Thursday, September 15, 2011
The FT Alphaville notes an important difference between US and UK tender offers. They point to H-P's announcement that it is extending its tender offer after 42% of shares were tendered. My reaction, like Alphaville's was "that's awful low." But it turns out, that's good for the UK where tender offers in their first round typically get only 10% of shares. Now, that's low. From Alphaville:
A typical level of acceptances at the first close of a UK takeover offer is somewhere around 10 per cent. That’s because investors are reluctant to give up the optionality of backing another bid emerging. In fact, hedge funds almost never give up this optionality until they absolutely have to.
But in this instance almost 42 per cent of Autonomy shareholders have signed up at the first opportunity even though there’s the possibility (admittedly slim) of a counter bid
Interesting. I wonder what drives this behavior. The Takeover Panel rules?
Tuesday, September 13, 2011
This is a feud that never ends, I suppose. Reuters is reporting that the US Attorney has "launched a criminal probe into whether eBay Inc employees misappropriated confidential information from classified ad service Craigslist."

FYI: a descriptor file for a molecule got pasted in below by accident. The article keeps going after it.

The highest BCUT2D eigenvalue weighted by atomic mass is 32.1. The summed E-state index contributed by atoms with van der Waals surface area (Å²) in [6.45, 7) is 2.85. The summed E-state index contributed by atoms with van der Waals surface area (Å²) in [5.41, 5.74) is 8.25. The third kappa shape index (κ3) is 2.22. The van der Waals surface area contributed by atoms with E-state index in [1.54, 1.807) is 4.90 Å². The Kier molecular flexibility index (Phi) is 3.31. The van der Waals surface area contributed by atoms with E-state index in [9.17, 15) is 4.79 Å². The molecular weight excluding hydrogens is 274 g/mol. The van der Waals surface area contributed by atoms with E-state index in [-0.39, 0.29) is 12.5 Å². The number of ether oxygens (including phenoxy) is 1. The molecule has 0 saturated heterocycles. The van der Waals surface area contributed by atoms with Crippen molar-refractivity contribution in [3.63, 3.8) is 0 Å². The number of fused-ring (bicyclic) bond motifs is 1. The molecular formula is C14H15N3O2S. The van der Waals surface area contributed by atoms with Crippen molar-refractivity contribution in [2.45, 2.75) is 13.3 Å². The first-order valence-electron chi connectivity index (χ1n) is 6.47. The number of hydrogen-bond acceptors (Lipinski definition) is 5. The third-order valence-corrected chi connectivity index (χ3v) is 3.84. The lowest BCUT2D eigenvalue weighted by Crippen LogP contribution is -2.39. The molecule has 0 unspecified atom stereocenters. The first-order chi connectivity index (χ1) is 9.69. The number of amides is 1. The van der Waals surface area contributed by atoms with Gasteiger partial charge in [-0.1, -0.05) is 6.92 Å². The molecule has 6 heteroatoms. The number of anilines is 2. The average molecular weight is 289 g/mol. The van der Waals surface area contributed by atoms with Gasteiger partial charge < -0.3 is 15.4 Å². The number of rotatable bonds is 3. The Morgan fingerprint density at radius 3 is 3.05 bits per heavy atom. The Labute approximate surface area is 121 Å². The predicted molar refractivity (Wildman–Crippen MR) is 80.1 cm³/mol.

You'll remember that Chancellor Chandler in the Delaware Chancery Court ruled that against Craigslist in a rare case ordering a board to remove a poison pill in 2009.
According to Reuters, Cerberus has blamed the poor economy for its MAC its deal with Innkeepers. In Cerberus' reply to Innkeepers' complaint, they blame "unforeseeable, unprecedented, and materially adverse economic developments", namely the prospect of a double-dip recession, for the claimed MAC. So...if I can find a reputable economist, like Krugman or Roubini, who was predicting a double-dip recession in say July, then the economic developments would no longer be unforeseeable?
Anyway, the reply also seems to stick it in Innkeepers' nose that the MAC was really, really broad, essentially giving Cerberus a contractual right to walk away from the deal at the slightest event:
Doesn't really matter anyway. The essence of Cerberus' reply is "so what?" They argue that it doesn't really matter whether the court decides there isn't a MAC, because the parties agreed to a $20 million reverse termination fee as liquidated damages in the event of a contractual breach by Cerberus.
The argument is that Cerberus didn't actually acquire Innkeepers, it acquired an option to purchase Innkeepers. To top it off, if the court decides there was a MAC, then Cerberus wants its deposit back. Ouch. That would hurt.
Monday, September 12, 2011
Ted Allen at the ISS Corporate Governance Blog highlights a common trend in the corporate law -- the depressing race to the bottom that is characterized by state legislatures responding to management demands for protection from their own shareholders. Iowa has now joined the list of states that now require classified boards of their public companies. (h/t Broc Romanek)